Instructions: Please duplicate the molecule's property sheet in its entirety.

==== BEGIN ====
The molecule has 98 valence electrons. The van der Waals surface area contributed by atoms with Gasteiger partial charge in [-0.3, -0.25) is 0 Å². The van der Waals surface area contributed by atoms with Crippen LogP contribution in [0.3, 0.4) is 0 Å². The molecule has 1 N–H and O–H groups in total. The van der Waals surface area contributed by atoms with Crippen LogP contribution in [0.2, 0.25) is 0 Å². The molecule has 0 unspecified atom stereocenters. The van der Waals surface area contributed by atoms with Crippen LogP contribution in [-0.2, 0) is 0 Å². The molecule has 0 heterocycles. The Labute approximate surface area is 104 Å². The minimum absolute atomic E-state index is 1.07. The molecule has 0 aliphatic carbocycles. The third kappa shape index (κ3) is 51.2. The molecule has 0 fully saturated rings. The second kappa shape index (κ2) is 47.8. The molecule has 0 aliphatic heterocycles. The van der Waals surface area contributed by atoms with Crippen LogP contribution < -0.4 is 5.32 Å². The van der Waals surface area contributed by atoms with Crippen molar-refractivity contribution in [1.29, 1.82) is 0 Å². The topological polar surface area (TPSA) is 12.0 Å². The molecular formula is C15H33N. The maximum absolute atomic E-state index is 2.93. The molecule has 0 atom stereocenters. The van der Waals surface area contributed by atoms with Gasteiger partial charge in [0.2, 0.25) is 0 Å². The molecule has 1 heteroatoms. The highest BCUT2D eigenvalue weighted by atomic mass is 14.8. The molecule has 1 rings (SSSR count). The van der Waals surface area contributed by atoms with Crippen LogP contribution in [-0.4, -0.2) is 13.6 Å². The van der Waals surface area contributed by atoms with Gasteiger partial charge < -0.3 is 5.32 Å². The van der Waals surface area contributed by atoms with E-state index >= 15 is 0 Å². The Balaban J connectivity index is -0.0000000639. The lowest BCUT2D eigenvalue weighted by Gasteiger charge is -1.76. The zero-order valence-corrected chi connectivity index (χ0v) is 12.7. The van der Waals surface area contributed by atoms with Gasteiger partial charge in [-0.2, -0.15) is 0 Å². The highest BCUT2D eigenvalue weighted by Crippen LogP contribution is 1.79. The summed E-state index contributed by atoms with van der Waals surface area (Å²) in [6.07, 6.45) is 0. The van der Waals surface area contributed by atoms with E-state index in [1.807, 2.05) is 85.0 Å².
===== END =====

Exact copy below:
The molecule has 98 valence electrons. The van der Waals surface area contributed by atoms with Gasteiger partial charge in [-0.3, -0.25) is 0 Å². The van der Waals surface area contributed by atoms with Crippen LogP contribution in [0.3, 0.4) is 0 Å². The molecule has 1 N–H and O–H groups in total. The van der Waals surface area contributed by atoms with Crippen LogP contribution in [0.2, 0.25) is 0 Å². The molecule has 0 unspecified atom stereocenters. The van der Waals surface area contributed by atoms with Crippen LogP contribution in [-0.2, 0) is 0 Å². The molecule has 0 heterocycles. The Labute approximate surface area is 104 Å². The minimum absolute atomic E-state index is 1.07. The molecule has 0 aliphatic carbocycles. The third kappa shape index (κ3) is 51.2. The molecule has 0 fully saturated rings. The second kappa shape index (κ2) is 47.8. The molecule has 0 aliphatic heterocycles. The van der Waals surface area contributed by atoms with Crippen LogP contribution < -0.4 is 5.32 Å². The van der Waals surface area contributed by atoms with Crippen molar-refractivity contribution in [1.29, 1.82) is 0 Å². The topological polar surface area (TPSA) is 12.0 Å². The molecular formula is C15H33N. The maximum absolute atomic E-state index is 2.93. The molecule has 0 atom stereocenters. The van der Waals surface area contributed by atoms with Gasteiger partial charge in [0.2, 0.25) is 0 Å². The molecule has 1 heteroatoms. The highest BCUT2D eigenvalue weighted by atomic mass is 14.8. The molecule has 1 rings (SSSR count). The van der Waals surface area contributed by atoms with Crippen LogP contribution in [-0.4, -0.2) is 13.6 Å². The van der Waals surface area contributed by atoms with Gasteiger partial charge < -0.3 is 5.32 Å². The van der Waals surface area contributed by atoms with E-state index >= 15 is 0 Å². The Balaban J connectivity index is -0.0000000639. The lowest BCUT2D eigenvalue weighted by Gasteiger charge is -1.76. The zero-order valence-corrected chi connectivity index (χ0v) is 12.7. The van der Waals surface area contributed by atoms with Gasteiger partial charge in [-0.2, -0.15) is 0 Å². The highest BCUT2D eigenvalue weighted by Crippen LogP contribution is 1.79. The summed E-state index contributed by atoms with van der Waals surface area (Å²) in [6.07, 6.45) is 0. The van der Waals surface area contributed by atoms with E-state index in [1.807, 2.05) is 85.0 Å².